The Court may order either spouse to pay alimony to the other. In the past, most alimony payments were made by the husband to his former wife. Now that more women work outside the home as well, it is becoming more common that women are being ordered to provide financial support to their former spouses.
Alimony payments may be ordered on a temporary basis until the former spouse can become self-supporting, remarries or cohabitates with another adult. Permanent payments can be ordered in a situation where the former spouse is unable to work.
Methods to Enforce Alimony
If spousal support payments are not made as directed, a number of measures are in place to enforce alimony.
Contempt of Court
In a situation where the Court had ordered that alimony is to be paid and the order is not being complied with, a Complaint for Contempt may be filed with the Court. This option is to be used in a situation where there is reason to believe that he or she has the means to pay, but is refusing to do so. A Complaint for Contempt is not to be used as a means of harassing the payer.
The person who is in arrears will be called to defend themselves, whether they have left the jurisdiction or not. The Court may order that the payments be deducted from the individual's paycheck or by direct withdrawal from a bank account. A judge does have the power to order that the non-payer be jailed until they agree to make the payments as ordered.
Garnishment of Wages
A lower-cost solution to recover support payments is to have the payer's wages garnished. Under federal law, the maximum amount that can be withheld is 25%, although some states have maximum limits set at a lower amount. Under the provisions of the Consumer Credit Protection Act (CCPA), a person cannot be dismissed from his or her job because of a wage garnishment.
Alimony and Child Support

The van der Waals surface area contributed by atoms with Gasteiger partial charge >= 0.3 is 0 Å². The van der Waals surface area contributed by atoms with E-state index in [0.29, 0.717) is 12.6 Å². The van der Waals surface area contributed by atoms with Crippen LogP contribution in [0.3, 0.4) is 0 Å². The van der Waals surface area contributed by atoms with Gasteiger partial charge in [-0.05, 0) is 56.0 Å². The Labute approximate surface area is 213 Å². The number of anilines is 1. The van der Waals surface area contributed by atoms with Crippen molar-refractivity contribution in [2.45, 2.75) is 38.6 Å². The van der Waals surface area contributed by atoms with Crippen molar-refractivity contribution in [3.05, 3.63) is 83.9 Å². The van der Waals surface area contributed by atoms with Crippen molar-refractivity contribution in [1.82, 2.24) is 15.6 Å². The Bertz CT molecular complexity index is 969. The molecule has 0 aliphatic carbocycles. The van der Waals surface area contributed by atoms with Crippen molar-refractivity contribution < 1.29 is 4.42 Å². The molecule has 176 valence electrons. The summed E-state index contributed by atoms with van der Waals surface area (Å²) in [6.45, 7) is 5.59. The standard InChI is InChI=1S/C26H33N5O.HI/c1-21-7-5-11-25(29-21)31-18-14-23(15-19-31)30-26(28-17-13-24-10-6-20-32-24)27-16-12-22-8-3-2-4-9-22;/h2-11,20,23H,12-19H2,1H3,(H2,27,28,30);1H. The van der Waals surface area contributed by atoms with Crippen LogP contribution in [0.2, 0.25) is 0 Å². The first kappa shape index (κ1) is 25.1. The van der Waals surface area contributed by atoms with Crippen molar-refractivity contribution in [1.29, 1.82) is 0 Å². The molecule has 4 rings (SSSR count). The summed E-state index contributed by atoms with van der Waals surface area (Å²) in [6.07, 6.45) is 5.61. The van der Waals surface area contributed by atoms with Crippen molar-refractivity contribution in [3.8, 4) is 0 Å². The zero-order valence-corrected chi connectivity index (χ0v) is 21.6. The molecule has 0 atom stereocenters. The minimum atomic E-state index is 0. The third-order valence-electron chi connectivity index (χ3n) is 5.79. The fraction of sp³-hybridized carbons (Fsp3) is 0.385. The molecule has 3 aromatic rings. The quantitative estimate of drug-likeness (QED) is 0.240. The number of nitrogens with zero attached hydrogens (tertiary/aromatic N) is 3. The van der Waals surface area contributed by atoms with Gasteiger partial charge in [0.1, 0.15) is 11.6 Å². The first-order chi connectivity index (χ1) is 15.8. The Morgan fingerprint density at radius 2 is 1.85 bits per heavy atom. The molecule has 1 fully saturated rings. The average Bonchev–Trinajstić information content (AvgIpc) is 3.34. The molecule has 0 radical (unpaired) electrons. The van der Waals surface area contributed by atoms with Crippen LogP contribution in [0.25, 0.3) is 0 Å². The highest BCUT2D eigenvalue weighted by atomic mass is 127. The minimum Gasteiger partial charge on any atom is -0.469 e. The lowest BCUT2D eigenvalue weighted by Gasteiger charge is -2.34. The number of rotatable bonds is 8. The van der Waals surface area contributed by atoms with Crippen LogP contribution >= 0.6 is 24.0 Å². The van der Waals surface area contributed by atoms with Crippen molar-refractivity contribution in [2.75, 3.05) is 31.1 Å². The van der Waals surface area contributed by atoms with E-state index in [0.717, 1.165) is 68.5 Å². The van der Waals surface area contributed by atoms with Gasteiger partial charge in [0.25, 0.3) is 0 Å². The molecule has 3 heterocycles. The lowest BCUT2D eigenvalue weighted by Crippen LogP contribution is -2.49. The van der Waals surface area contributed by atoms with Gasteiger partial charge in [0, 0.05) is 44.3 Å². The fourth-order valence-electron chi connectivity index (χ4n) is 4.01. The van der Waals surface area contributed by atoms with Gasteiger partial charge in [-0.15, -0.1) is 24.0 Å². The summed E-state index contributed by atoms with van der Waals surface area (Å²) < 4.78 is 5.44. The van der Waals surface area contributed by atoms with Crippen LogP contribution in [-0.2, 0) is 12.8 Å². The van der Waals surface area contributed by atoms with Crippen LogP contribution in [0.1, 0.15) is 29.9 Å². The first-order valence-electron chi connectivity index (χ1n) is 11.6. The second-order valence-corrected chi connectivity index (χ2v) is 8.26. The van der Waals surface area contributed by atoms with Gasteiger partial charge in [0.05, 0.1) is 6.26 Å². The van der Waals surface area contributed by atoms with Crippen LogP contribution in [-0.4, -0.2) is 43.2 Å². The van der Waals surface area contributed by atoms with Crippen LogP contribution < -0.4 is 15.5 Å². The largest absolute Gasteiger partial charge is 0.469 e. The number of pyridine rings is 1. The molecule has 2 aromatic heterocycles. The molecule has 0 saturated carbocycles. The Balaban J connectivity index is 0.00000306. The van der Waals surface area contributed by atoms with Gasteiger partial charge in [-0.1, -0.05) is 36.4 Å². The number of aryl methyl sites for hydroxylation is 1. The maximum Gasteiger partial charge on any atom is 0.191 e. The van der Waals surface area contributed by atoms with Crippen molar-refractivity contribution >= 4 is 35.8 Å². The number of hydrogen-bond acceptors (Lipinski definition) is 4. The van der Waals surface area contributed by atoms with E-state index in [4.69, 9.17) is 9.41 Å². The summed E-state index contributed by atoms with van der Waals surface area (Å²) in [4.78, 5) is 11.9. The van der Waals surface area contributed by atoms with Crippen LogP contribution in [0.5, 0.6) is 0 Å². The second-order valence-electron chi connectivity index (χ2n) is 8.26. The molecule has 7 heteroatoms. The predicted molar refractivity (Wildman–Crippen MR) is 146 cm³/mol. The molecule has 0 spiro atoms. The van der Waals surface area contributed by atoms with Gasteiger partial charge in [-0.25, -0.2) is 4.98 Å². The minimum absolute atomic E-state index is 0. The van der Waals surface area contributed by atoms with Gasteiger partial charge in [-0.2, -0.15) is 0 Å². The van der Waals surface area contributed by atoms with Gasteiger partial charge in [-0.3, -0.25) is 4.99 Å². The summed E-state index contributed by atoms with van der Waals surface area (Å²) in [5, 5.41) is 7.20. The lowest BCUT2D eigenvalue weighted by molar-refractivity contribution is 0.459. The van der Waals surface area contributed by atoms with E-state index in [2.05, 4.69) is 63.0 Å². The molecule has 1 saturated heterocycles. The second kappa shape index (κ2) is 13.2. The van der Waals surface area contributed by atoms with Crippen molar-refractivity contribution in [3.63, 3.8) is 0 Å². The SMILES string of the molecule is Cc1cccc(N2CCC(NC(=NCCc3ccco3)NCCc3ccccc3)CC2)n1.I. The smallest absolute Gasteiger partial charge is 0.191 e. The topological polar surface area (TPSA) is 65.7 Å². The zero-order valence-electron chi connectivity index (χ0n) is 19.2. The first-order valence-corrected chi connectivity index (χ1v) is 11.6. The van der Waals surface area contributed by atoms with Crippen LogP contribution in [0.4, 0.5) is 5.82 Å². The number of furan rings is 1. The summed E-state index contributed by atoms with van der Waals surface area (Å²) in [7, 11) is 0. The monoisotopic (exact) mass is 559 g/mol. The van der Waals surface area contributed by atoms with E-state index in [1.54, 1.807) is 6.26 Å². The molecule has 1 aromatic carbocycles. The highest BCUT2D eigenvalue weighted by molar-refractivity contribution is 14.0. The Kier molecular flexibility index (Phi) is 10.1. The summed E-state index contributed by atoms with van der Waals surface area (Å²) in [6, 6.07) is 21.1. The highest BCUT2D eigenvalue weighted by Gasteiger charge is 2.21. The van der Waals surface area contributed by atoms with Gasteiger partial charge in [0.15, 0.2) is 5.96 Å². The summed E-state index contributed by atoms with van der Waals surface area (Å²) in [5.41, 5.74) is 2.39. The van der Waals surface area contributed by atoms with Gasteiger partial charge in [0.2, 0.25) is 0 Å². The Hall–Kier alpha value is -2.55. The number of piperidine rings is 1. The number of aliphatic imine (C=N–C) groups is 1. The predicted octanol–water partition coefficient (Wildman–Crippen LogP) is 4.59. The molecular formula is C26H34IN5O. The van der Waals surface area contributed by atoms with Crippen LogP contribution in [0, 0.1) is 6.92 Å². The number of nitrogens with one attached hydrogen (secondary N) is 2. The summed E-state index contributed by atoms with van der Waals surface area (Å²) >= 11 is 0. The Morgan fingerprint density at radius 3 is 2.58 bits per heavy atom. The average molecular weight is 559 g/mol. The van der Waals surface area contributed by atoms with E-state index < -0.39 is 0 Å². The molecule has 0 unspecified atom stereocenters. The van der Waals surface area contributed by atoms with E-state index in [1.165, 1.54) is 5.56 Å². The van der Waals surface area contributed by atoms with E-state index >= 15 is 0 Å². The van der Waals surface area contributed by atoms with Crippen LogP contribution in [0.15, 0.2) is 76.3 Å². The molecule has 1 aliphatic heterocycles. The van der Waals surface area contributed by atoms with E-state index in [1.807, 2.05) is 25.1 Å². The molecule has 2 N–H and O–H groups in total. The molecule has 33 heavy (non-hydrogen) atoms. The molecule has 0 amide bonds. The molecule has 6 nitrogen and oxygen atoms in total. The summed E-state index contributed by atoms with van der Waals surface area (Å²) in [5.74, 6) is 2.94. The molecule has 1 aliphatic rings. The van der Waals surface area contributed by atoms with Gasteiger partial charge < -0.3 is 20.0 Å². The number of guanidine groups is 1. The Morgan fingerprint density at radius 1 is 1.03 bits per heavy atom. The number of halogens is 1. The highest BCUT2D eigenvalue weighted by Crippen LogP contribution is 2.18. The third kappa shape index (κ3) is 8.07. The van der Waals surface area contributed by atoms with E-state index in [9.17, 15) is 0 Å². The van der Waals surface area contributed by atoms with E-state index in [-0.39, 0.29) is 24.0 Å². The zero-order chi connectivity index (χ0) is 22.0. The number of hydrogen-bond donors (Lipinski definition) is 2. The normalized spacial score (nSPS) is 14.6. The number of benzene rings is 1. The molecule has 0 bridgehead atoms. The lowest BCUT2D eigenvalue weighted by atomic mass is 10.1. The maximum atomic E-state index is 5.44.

Some states will provide assistance to enforce an order for spousal support if there is also unpaid child support from the same individual. Contact the local child-support enforcement agency to see if this is an option. However, any enforcement of an order for alimony will cease once the child support payments are paid in full.
Private Support Collection Agency
Yet another option to enforce an order for alimony is to retain the services of a private support collection agency. Support Collectors provides services to people who are owed alimony and/or child support payments. There is no fee to retain Support Collectors; instead, they withhold 30% of the support payments they collect as a fee.
Before you retain Support Collectors or any private support collection agency to act for you to enforce alimony or child support payments, take the time to investigate the company thoroughly. Check the company's record with the Better Business Bureau. Ask about how they calculate fees and when these fees are payable. Find out whether the collection agency has investigators and attorneys on staff to assist you, if necessary.
Retaining an Attorney
There are a number of ways in which an order for alimony may be enforced. If you are owed alimony payments that you have not received, contact a family law attorney to discuss your options. Before taking steps to enforce alimony, the lawyer should conduct an investigation to determine whether the payer is deliberately withholding payment or simply doesn't have the means to pay. Once this information has been determined, a specific plan of action can be mapped out.